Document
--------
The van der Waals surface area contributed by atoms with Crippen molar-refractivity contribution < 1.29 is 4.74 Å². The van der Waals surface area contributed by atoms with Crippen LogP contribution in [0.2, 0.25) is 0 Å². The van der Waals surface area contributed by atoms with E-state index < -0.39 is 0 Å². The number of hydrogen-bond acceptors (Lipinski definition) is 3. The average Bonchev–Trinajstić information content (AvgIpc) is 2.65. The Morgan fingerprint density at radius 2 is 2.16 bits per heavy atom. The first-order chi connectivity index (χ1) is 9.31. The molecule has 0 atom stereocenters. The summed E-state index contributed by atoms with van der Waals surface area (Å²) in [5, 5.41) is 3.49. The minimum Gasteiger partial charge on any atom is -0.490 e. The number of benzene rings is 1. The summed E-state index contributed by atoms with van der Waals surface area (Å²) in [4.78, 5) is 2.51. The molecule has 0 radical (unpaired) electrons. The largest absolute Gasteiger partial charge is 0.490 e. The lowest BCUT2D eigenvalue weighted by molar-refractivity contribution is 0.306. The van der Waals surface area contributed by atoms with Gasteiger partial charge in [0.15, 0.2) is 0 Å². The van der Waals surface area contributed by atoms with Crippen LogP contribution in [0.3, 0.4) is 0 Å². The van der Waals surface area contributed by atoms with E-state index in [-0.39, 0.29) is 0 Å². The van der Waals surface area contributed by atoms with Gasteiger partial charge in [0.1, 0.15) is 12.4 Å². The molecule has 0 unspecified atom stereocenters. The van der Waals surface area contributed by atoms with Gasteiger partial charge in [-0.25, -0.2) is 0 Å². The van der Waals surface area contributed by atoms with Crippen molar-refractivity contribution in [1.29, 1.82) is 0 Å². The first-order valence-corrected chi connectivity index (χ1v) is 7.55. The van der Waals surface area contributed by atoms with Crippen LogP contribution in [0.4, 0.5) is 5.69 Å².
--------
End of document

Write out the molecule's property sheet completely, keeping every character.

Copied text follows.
The van der Waals surface area contributed by atoms with Crippen molar-refractivity contribution < 1.29 is 4.74 Å². The van der Waals surface area contributed by atoms with Crippen LogP contribution in [0.2, 0.25) is 0 Å². The van der Waals surface area contributed by atoms with E-state index < -0.39 is 0 Å². The number of hydrogen-bond acceptors (Lipinski definition) is 3. The average Bonchev–Trinajstić information content (AvgIpc) is 2.65. The Morgan fingerprint density at radius 2 is 2.16 bits per heavy atom. The first-order chi connectivity index (χ1) is 9.31. The molecule has 0 atom stereocenters. The summed E-state index contributed by atoms with van der Waals surface area (Å²) in [5, 5.41) is 3.49. The minimum Gasteiger partial charge on any atom is -0.490 e. The number of benzene rings is 1. The summed E-state index contributed by atoms with van der Waals surface area (Å²) in [4.78, 5) is 2.51. The molecule has 0 radical (unpaired) electrons. The largest absolute Gasteiger partial charge is 0.490 e. The lowest BCUT2D eigenvalue weighted by molar-refractivity contribution is 0.306. The van der Waals surface area contributed by atoms with Gasteiger partial charge in [0.15, 0.2) is 0 Å². The van der Waals surface area contributed by atoms with Crippen LogP contribution in [0.3, 0.4) is 0 Å². The van der Waals surface area contributed by atoms with E-state index in [-0.39, 0.29) is 0 Å². The van der Waals surface area contributed by atoms with Gasteiger partial charge in [0.1, 0.15) is 12.4 Å². The molecule has 0 unspecified atom stereocenters. The van der Waals surface area contributed by atoms with Gasteiger partial charge in [-0.25, -0.2) is 0 Å². The van der Waals surface area contributed by atoms with Crippen molar-refractivity contribution in [1.29, 1.82) is 0 Å². The first-order valence-corrected chi connectivity index (χ1v) is 7.55. The van der Waals surface area contributed by atoms with Crippen LogP contribution in [0.4, 0.5) is 5.69 Å².